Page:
In the latter half of the 18th century, the mansion of Philip Livingston (again, a signer of the Declaration of Independence) stood between Joralemon and State Streets, facing Hicks. To the east of the mansion grew Livingston's gardens. During the Revolutionary War, the estate hosted General Washington and his troops, and--as the Garden Place Association so eloquently put it on this enjoyable "Chart to Find Your Way About" in 1933--"Here was held the Council of War at the time of the Battle of Long Island." Following Washington's retreat to Manhattan, the British Navy fashioned a hospital out of Livingston's mansion, continuing to tend his gardens. At the turn of the 19th century, a judge named Teunis Joralemon purchased the estate. In 1842, shortly after his death, the property was subdivided, leading to the creation of Garden Place.
|(underlay via Google Maps)|
The London Plane trees seen in the photos below were planted by the Garden Place Association in the 30s (they're also enthusiastically sketched on the aforementioned chart).
In the middle of the block we uncover an interesting bit of building archaeology. According to the plaque on the two-story brick building below (upper right), the structure was built in 1846 as a carriage house and stable to serve No. 13 Garden Place (below left). Seventy years later, it was converted to a garage with a dwelling on the second floor. In 1919 (from what I can surmise), a two-story, three-family English Tudor style building bridged the gap between No. 13 and its carriage house. I'd like to imagine there's a secret underground tunnel that still runs between the two.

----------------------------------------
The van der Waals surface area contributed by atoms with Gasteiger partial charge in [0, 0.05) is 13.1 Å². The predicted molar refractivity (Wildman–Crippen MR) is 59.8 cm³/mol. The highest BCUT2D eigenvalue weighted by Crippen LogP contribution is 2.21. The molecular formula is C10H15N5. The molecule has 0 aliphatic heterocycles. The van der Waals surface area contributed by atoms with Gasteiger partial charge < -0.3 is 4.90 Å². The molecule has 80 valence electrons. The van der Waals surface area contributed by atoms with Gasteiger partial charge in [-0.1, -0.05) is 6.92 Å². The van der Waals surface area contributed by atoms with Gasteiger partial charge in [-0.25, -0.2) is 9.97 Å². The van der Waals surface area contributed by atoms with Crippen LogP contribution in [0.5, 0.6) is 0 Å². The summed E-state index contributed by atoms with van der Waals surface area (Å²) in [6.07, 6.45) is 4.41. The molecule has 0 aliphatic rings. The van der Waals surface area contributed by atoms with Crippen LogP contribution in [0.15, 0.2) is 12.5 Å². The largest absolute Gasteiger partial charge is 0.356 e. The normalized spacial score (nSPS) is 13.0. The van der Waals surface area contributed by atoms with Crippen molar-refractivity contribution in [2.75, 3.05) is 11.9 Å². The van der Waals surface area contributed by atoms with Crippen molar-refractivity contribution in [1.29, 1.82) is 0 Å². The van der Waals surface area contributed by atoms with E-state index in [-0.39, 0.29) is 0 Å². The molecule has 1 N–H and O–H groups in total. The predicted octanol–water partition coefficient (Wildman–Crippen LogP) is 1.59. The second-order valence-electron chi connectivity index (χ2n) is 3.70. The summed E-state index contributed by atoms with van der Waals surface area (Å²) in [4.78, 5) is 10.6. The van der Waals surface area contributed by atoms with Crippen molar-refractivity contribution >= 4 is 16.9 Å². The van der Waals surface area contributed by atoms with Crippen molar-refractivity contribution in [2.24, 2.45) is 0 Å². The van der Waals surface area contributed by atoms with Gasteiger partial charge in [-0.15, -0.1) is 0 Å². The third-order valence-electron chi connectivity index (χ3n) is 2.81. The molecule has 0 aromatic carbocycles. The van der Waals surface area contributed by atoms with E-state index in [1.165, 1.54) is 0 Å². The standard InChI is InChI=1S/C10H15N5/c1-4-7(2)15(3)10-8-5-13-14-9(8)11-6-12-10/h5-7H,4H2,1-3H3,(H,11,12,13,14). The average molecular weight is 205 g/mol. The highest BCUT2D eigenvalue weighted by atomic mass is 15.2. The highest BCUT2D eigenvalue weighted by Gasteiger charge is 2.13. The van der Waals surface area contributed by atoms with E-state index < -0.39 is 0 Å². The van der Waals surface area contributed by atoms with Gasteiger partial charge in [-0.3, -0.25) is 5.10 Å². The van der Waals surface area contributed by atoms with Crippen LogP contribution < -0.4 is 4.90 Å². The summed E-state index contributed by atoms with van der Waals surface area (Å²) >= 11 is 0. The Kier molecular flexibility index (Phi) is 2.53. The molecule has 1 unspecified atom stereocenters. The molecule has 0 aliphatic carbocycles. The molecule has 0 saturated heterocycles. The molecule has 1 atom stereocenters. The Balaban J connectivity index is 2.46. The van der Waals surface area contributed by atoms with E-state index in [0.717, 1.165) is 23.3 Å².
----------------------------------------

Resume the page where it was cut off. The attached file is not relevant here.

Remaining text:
|(L-R): Garden Place looking south, Termination of Garden Place at south end, Garden Place looking north|
|Details of Garden Place|
|R-L: Sidney Place looking north, looking south|
Two-thirds of the distance between State and Joralemon, Aitken Place--an extension of Livingston renamed for a 19th Century priest--terminates at Sidney Place (see picture on the left below). On the north side of Aitken Place stands the Catholic Church of St. Charles Borromeo, anchoring the north end of the block. Originally built in 1842 as an Episcopal Church, the property was sold to the Catholics in 1849, and the Episcopalians moved into Grace Church shortly thereafter. Unfortunately, the original church was destroyed in a fire, and the current Gothic Revival church was designed in 1868 by the prolific and ballyhooed Irish-American architect Patrick C. Keely. The interior of St. Charles Borromeo boasts the "largest and last extant Odell tracker organ in New York City," in continuous use for the last 132 years. To the uninitiated (including me), "tracker" refers to the type of organ which utilizes a mechanical connection to link the keys and pedals to the pipe valves, as opposed to an electric or electro-pneumatic connection. One more fun fact: the first priest here, Rev. Charles C. Pise, was also an educator and the founder of the Society of St. Vincent de Paul, carrying on the mission of the patron saint.
|St. Charles Borromeo|
Across Aitken Place to the south is the site of the former parochial school tied to St. Charles Borromeo. Today, it is being converted into the new home of the Mary McDowell Friends School Upper School, a Quaker School established for students with learning disabilities (below left). Of further note is the recently restored wood frame house at the north end of the block, across Joralemon, which dates from 1833 (below, upper left).
|Clockwise from upper left: 1830s wood frame house, carriage house, Mary McDowell Friends School, Sidney Place gardens|